Tag Archives: united states history

“The Road Not Taken”

Here is a reading on Robert Frost’s poem “The Road Not Taken” accompanied by its vocabulary-building and comprehension worksheet. This is a rare two-page reading in the series of materials I have prepared using texts from The Intellectual Devotional series; it includes a full typescript of the text of the poem as well as a surprisingly thorough exegesis of the poem itself.

I only wrote this recently, but I did so because in the years that I worked in New York City, especially in the South Bronx, a number of paraeducators with whom I worked were students at Hostos Community College on 149th Street and the Grand Concourse, one of the Bronx’s great intersections. “The Road Not Taken” was at the time and may still be a staple of one or more of the American literature courses at the school. As this reading points out, this is a difficult poem to interpret; Frost himself said so (his remark is one of the “additional questions” on the reading and worksheet), calling the poem “tricky.” Even The Paris Review weighed in on the subject of “The Road Not Taken,” calling it “The Most Misread Poem in America.”

So, for students everywhere wrestling with these verses, this post may be useful to you.

If you find typos in these documents, I would appreciate a notification. And, as always, if you find this material useful in your practice, I would be grateful to hear what you think of it. I seek your peer review.

Oliver Wendell Holmes, Jr. on Reading the Classics

“Have I uttered the fundamental blasphemy, that once said sets the spirit free? The literature of the past is a bore—when one has said that frankly to oneself, then one can proceed to qualify and make exceptions.”

Oliver Wendell Holmes, Jr.

Excerpted from: Winokur, Jon, ed. The Big Curmudgeon. New York: Black Dog & Leventhal, 2007.

Cultural Literacy: Marbury v. Madison

Here is a Cultural Literacy worksheet on Marbury v. Madison, the United State Supreme Court’s legal decision that established the principle of judicial review–i.e. that the Court is the final arbiter of the constitutionality of any legislation drafted and passed in this republic.

This is a half-page worksheet with three questions that serves only as on introduction to this decision and its implications. I’m not an expert in United States history, but this is clearly a big conceptual moment in the history of this nation, so I must assume Marbury v. Madison merits–indeed requires– a much deeper dive than this document affords. For example, the Court, before Marbury v. Madison, had in 1796 exercised judicial review in the Hylton v. United States case–the adducing of which would help students understand a key concept in Supreme Court jurisprudence: stare decisis, also known as precedent.

If you find typos in this document, I would appreciate a notification. And, as always, if you find this material useful in your practice, I would be grateful to hear what you think of it. I seek your peer review.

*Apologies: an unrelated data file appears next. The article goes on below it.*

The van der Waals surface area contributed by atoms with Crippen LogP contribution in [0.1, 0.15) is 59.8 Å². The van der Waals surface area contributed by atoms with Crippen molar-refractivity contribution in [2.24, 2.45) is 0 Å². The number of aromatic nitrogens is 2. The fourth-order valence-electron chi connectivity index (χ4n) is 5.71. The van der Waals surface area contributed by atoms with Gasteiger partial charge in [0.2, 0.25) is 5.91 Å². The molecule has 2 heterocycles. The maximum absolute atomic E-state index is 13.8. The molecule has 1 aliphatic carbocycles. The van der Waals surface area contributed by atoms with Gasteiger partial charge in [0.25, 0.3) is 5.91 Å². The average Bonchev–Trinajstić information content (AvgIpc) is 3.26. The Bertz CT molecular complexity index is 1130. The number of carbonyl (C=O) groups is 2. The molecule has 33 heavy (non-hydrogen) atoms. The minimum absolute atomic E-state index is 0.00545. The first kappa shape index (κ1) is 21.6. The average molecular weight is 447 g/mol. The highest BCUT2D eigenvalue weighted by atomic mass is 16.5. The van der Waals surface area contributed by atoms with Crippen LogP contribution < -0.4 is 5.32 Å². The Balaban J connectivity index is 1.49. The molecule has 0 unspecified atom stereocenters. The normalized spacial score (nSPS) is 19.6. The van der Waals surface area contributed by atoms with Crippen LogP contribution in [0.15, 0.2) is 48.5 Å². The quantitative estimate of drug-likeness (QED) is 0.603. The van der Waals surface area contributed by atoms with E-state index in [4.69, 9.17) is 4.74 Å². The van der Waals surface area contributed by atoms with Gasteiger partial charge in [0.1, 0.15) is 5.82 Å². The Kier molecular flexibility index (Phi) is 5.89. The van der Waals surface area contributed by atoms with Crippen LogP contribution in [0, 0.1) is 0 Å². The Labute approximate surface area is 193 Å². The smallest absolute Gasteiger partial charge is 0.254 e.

F. Scott Fitzgerald

Here is a reading on F. Scott Fitzgerald along with its attendant vocabulary-building and comprehension worksheet.

This is a biography of Fitzgerald. While it does include a paragraph on The Great Gatsby, this short reading supplies the author’s personal details. There are other materials on Fitzgerald and Gatsby (and more forthcoming) on this site–simply use the search bar in the upper-right of the home page.

If you find typos in these documents, I would appreciate a notification. And, as always, if you find this material useful in your practice, I would be grateful to hear what you think of it. I seek your peer review.

Book of Answers: Ernest Hemingway

“In what Hemingway short story does Nick Adams first appear? Hemingway’s alter ego, the central figure of In Our Time (1924), makes his first appearance in ‘Indian Camp.’”

Excerpted from: Corey, Melinda, and George Ochoa. Literature: The New York Public Library Book of Answers. New York: Simon and Schuster, 1993.

The Algonquin Wits: Heywood Broun

“On his first meeting with Ruth Hale, whom he later married, Broun took the young lady for a stroll in Central Park, where she became intrigued with a squirrel which had come begging for food. After listening to Miss Hale’s repeated regrets that she had no peanuts to give the squirrel, Broun remarked, ‘I can’t help you except to give him a nickel so he can go and buy his own.’”

Excerpted from: Drennan, Robert E., ed. The Algonquin Wits. New York: Kensington, 1985.

Edgar Allan Poe

Here is a reading on Edgar Allan Poe along with its accompanying vocabulary-building and comprehension worksheet. I believe he is taught at the secondary level. This is a good introduction to Poe’s biography and his bibliography.